QUESTION: Thanks very much, Secretary. Another question on Taiwan. With the current tensions that are going on at the moment, could you – are you able to share any information about how much (inaudible) intelligence sharing is going on at the moment between the Taiwanese and U.S. air forces, especially considering that Taiwan’s F-16 pilots are training at Luke Air Force Base in Arizona? And just also if I may, the Chinese flights across the median line of the Taiwan Strait, which is very rare, are now happening on a daily basis. Do you consider this to be very provocative behavior by the PLA air force? Thank you.
SECRETARY KENDALL: Yeah, I think that the United States Government has been pretty clear on that. Again, my responsibility is to organize, train, and equip the Air Force and the Space Force. So I don’t want to get into the area that’s better for the President himself or the Secretary of State. But yes, I think it’s quite understood that some of the things that China has done recently have been very provocative, and I think that they’re of great concern. They’re increasing the risk of a mistake in the region, in which something unfortunate could happen, and they’re not creating the kind of environment in which we all want to live.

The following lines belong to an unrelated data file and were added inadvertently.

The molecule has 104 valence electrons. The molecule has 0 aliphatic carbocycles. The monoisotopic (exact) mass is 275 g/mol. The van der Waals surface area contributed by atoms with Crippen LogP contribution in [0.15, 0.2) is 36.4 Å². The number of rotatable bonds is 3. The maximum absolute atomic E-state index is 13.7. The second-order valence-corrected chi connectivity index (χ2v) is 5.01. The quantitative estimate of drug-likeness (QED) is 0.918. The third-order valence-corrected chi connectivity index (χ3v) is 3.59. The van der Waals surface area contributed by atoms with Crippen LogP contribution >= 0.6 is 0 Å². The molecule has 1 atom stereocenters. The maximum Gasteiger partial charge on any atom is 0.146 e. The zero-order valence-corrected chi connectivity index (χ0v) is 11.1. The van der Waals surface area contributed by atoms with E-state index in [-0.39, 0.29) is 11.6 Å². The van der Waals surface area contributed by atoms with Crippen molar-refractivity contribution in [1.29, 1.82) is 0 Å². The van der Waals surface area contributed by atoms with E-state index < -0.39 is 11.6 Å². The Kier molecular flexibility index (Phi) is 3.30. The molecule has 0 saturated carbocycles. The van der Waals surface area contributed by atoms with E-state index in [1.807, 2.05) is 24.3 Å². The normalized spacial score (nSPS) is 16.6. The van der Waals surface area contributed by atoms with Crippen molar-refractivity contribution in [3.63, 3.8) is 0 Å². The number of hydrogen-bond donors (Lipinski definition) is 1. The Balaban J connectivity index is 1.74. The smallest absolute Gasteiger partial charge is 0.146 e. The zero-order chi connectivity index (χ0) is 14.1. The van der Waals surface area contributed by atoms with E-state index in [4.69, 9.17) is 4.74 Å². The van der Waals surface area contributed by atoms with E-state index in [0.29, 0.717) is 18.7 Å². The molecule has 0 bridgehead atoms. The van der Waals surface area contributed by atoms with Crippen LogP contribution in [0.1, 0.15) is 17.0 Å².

MODERATOR: The next question will go to Rachel Thompson from Sky News. Operator, please open Rachel’s line.
QUESTION: Hello, Secretary Kendall. Just picking up on what Ben was saying there, do you consider that since the PLA are still crossing the median line on what appears to be a daily basis that we are no longer looking at Chinese exercises but in fact something resembling a new normal of behavior by the PLA?
SECRETARY KENDALL: I’m not in a position to be able to speculate on that. I have not received any direct information about what they’re doing on a daily basis. And so – and I’m really not the right person to be asking about that.
MODERATOR: Okay, the next question – and the next question will go to Philip Heijmans from Bloomberg News.